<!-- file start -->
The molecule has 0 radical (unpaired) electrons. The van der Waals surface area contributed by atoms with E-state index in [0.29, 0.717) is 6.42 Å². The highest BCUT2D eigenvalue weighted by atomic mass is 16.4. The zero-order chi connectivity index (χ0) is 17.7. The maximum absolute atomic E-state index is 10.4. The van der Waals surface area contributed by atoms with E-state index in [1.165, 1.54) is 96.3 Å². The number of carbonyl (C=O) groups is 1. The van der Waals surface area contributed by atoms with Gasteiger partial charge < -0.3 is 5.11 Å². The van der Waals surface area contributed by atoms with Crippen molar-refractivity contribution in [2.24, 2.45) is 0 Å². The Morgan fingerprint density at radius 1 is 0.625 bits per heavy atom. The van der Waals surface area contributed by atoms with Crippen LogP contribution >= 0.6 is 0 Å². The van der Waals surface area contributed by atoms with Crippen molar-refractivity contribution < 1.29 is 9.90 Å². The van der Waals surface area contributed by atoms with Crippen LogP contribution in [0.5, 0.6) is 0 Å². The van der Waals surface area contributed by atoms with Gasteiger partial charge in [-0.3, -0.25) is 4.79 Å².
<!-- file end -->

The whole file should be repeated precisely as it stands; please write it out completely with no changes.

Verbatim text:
The molecule has 0 radical (unpaired) electrons. The van der Waals surface area contributed by atoms with E-state index in [0.29, 0.717) is 6.42 Å². The highest BCUT2D eigenvalue weighted by atomic mass is 16.4. The zero-order chi connectivity index (χ0) is 17.7. The maximum absolute atomic E-state index is 10.4. The van der Waals surface area contributed by atoms with E-state index in [1.165, 1.54) is 96.3 Å². The number of carbonyl (C=O) groups is 1. The van der Waals surface area contributed by atoms with Gasteiger partial charge < -0.3 is 5.11 Å². The van der Waals surface area contributed by atoms with Crippen molar-refractivity contribution in [2.24, 2.45) is 0 Å². The Morgan fingerprint density at radius 1 is 0.625 bits per heavy atom. The van der Waals surface area contributed by atoms with Crippen LogP contribution >= 0.6 is 0 Å². The van der Waals surface area contributed by atoms with Crippen molar-refractivity contribution < 1.29 is 9.90 Å². The van der Waals surface area contributed by atoms with Crippen LogP contribution in [0.5, 0.6) is 0 Å². The van der Waals surface area contributed by atoms with Gasteiger partial charge in [-0.3, -0.25) is 4.79 Å².